But is counting functions any easier than counting subsets? In this case, the answer is yes (if it weren’t then I wouldn’t have wasted your time with the above paragraphs!). The reason for this is that if we know how many distinct subsets (i.e., distinct functions to ) a set with N elements has, then we automatically know how many subsets a set with elements has. Let’s see this in general.

Suppose a set with N elements has M possible functions to (don’t let the letters confuse you: N is the number of elements in the set, and M is the number of distinct subsets of that set). Recall that we don’t know exactly what M is yet, because that’s what we’re trying to find out! However, **whatever** M is, let us consider how many subsets a set with N+1 elements will have. For simplicity, let’s just consider the original set with one extra element in it. Well, we need to look at how many functions from this new N+1-element set to there are. We clearly get all the functions that we had before we added this element, but now we need to send the new element to either . We therefore get the M functions that we had before with the new element sent to 0, and another set of M functions with the new element sent to 1. We therefore now have functions. Thus, we’ve established that if a set with N elements has M distinct subsets, then a set with N+1 elements has distinct subsets. We’re almost there!

Now consider a set with 1 element. We can either send this element to 0 or to 1, therefore there are 2 distinct subsets: the empty set and the set itself. From the above paragraph, this means that a set with 2 elements has distinct subsets, because we just multiply the number of distinct subsets that a set with one less element has by two. Similarly, a 3-element set must have twice as many subsets as a two element set, so a 3-element set has elements. We clearly get an extra factor of 2 every time we raise the cardinality of the set by 1. Since a 1 element set has one factor of 2’s worth of subsets, an N element set has N factors of 2’s worth of subsets. But this is the very definition of !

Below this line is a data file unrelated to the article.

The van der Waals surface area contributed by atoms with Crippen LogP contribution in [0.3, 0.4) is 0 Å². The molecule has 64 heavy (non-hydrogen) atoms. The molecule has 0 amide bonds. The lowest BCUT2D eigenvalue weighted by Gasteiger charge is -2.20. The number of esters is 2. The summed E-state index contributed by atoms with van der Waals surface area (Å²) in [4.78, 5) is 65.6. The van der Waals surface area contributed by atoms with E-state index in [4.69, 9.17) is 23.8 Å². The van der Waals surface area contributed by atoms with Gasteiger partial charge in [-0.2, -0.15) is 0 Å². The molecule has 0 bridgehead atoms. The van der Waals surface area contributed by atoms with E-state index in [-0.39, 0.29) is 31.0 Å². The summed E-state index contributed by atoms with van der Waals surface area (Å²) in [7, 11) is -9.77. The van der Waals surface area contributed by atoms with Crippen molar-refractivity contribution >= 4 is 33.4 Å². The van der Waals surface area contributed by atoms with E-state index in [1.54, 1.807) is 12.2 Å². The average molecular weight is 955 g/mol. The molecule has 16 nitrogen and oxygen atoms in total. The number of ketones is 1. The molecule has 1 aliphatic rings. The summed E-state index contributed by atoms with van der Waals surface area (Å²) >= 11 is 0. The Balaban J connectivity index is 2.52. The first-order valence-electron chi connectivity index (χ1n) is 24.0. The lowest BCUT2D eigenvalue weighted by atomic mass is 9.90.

QED

Nice job! This is a relatively tedious proof, but it does show how we are at liberty in interpreting our mathematical structures, so long as these interpretations are completely rigorous. Namely, the key to the proof was realizing that we can associate subsets to special functions in a bijective way. This association then made the counting a lot more obvious. Note also that this proof helps to clarify **why** the statement is true. This is another sign of mathematical beauty (not that this proof is particularly beautiful). If a proof simply involves quoting some high-powered statement from some unrelated sub-field of math, then it is neither helpful, enlightening, or beautiful. However, if a proof can help to make clear **why** the statement is true, and **why **it couldn’t be any other way, then we see the beauty in math directly—we see how logic drives us into the inevitable and eternal truths that we are so fortunate to experience.

Now that we’re done here, let us move back to our general study of sets and the various constructions that they allow. As we’ll be seeing, there are very few constructions in mathematics that don’t involve sets and functions in some way.

Hi there! First off, thank your very much for this website. I’ve got no mathematical knowledge whatsoever, and your lessons have been very very helpful. I’ve been following each of them very carefully, and I understand pretty much everything (including Cantor’s diagonal….mind blowing!!!) So…. you’re a great teacher!! Now today was the exception (I failed as a student), which is funny since the reasoning about the cardinality of the power set seems to be very simple, right? For some reason, though, I can’t get it!! While I do understand each specific steps of the reasoning, I can’t make sense of it as a whole. I don’t see how ascribing a binary value [0,1] to each element of a set S can give you the cardinality of P(S)?? I understand everything quite mechanically, as it were. If you have S = {1,2,3}, then you go: 1: either 0 or 1; 2: either 0 or 1; 3: either 0 or 1, then, since each member either it is in S or not, 2x2x2 should give you |P(S)|. But this is precisely what I don’t (truly) understand… help! Thanks again, and kind regards from Switzerland!!

another related question (i’m still struggling!): when you say “Thus, there is a bijective correspondence between subsets of A and functions f : A\rightarrow \{0,1\}”, you mean that the bijection is with every function (0 and 1) or only with those that send an element in A to 1??